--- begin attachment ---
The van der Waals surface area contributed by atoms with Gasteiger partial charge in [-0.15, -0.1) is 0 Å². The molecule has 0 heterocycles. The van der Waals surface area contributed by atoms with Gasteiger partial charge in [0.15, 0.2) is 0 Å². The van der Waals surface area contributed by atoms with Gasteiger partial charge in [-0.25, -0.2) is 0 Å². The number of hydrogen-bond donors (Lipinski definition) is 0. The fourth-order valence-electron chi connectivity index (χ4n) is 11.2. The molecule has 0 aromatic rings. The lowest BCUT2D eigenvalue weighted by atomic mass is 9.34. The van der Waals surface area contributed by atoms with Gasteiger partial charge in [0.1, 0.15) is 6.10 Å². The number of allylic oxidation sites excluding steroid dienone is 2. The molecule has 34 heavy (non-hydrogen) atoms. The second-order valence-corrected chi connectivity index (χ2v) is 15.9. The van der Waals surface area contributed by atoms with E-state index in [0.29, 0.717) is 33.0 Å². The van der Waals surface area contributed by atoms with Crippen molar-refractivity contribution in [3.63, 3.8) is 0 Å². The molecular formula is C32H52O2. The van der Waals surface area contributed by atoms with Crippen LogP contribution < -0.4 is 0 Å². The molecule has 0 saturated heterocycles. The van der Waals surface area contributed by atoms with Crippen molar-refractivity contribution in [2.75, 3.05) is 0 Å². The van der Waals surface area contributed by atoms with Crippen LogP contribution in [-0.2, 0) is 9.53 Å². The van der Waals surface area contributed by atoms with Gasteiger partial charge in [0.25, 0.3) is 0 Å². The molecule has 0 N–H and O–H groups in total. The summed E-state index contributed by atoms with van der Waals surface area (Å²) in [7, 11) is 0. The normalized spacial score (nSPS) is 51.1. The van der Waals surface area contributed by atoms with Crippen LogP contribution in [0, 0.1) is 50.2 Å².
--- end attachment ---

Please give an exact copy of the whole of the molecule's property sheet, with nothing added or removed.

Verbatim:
The van der Waals surface area contributed by atoms with Gasteiger partial charge in [-0.15, -0.1) is 0 Å². The molecule has 0 heterocycles. The van der Waals surface area contributed by atoms with Gasteiger partial charge in [0.15, 0.2) is 0 Å². The van der Waals surface area contributed by atoms with Gasteiger partial charge in [-0.25, -0.2) is 0 Å². The number of hydrogen-bond donors (Lipinski definition) is 0. The fourth-order valence-electron chi connectivity index (χ4n) is 11.2. The molecule has 0 aromatic rings. The lowest BCUT2D eigenvalue weighted by atomic mass is 9.34. The van der Waals surface area contributed by atoms with Gasteiger partial charge in [0.1, 0.15) is 6.10 Å². The number of allylic oxidation sites excluding steroid dienone is 2. The molecule has 34 heavy (non-hydrogen) atoms. The second-order valence-corrected chi connectivity index (χ2v) is 15.9. The van der Waals surface area contributed by atoms with E-state index in [0.29, 0.717) is 33.0 Å². The van der Waals surface area contributed by atoms with Crippen molar-refractivity contribution in [3.63, 3.8) is 0 Å². The molecular formula is C32H52O2. The van der Waals surface area contributed by atoms with Crippen LogP contribution < -0.4 is 0 Å². The molecule has 0 saturated heterocycles. The van der Waals surface area contributed by atoms with Crippen molar-refractivity contribution in [2.75, 3.05) is 0 Å². The van der Waals surface area contributed by atoms with Crippen LogP contribution in [-0.2, 0) is 9.53 Å². The van der Waals surface area contributed by atoms with Gasteiger partial charge in [0.25, 0.3) is 0 Å². The molecule has 0 N–H and O–H groups in total. The summed E-state index contributed by atoms with van der Waals surface area (Å²) in [7, 11) is 0. The normalized spacial score (nSPS) is 51.1. The van der Waals surface area contributed by atoms with Crippen LogP contribution in [0, 0.1) is 50.2 Å².